China may be one of the world’s fastest growing economies, but it certainly isn’t the perfect, carefree strategy for luxury brands looking to expand their market share. In addition to China’s economy being down at the moment, luxury brands are finding themselves losing valuable sales in China.
Luxury sales in China fell 15 percent last year—the biggest drop in five years—and spending on gifts, which made up a good portion of those sales, fell 25 percent. Average annual luxury spending by millionaires made up 1.9 percent of their total wealth, which is a 1 percent decrease from last year. For the super-rich, that percentage was 1.3 percent.
This decline is due to a number of different factors: the exodus of China’s wealthy, the government crackdown on gifts, global spending and the rise in cost-conscious consumers.
Mass Exodus of China’s Wealthy
Hurun, a wealth research firm that focuses on China, recently released its annual report detailing the spending habits and purchase preferences of the wealthy, based on responses from 393 Chinese millionaires. Conducted between May and November 2013, it surveyed China’s wealthy, those worth $1.6 million or more, and the super-rich, those worth $16 million or more.
According to this study, 64 percent of Chinese millionaires have either emigrated or plan to emigrate, and one-third of China’s super-rich have already emigrated. The United States tends to be their favorite destination, though the UK is also high up on the list due to its high-quality education system for secondary schools and below.
Seeking better education for their children is one of the primary reasons that China’s wealthy are leaving the country. Others include escaping pollution and overcrowding in urban China, protecting their fortunes from the Chinese government, and avoiding Chinese consumption taxes on luxury goods, which are as high as 30 to 80 percent of a good’s price tag. For all these reasons, China’s wealthy aren’t just spending less—they’re also leaving the country altogether.
Most of these individuals are looking for permanent residences, but others are looking to maintain homes in both countries. According to Hurun, more of China’s wealthy intend to buy holiday homes than last year, up 5 percent to 60 percent. Few want to renounce their nationality because many believe that China’s outlook is improving. In fact, for the first time in five years, Chinese millionaires’ confidence in China’s economy rose; however, this increase could also be due to the fact that so many of China’s wealthy have already left the country.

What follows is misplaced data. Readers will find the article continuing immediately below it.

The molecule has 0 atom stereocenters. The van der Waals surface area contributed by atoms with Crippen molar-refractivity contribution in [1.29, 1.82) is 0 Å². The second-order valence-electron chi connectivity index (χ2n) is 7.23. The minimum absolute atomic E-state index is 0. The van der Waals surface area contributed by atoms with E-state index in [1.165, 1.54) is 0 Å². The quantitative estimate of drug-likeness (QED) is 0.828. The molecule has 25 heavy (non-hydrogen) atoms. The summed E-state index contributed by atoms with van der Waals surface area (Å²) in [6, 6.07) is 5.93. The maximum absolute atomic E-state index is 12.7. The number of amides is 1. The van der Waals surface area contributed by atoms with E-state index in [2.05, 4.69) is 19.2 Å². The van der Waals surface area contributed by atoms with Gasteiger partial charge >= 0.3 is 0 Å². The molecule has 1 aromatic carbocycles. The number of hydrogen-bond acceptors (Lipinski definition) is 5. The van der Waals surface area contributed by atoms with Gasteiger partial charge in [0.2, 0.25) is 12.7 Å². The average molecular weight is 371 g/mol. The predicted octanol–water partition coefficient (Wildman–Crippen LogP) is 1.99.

Government Crackdown on Gifts
The Chinese government’s crackdown on gifts has also stifled the economy of luxury goods. According to Reuters, “The crackdown on conspicuous spending, which began in 2012, is part of a vow made by Chinese President Xi Jinping to be tougher on graft. He has focused in particular on gifts made to government officials often in exchange for preferential treatment or contracts.”
The 25 percent decrease has been a result of not just the wealthy’s fear of being caught, but also the desire to be more discreet about their spending in general. Now, instead of purchasing expensive gifts en masse, they are leaning more toward buying lower-priced goods and more luxury goods for themselves. This includes a cut down on gift-giving at the upcoming traditional New Year celebrations, with one consumer survey reporting they will not spend more than $826. This has resulted in the steep drop in sales for companies who produce watches, leathers, jewelry and accessories, among other luxury goods.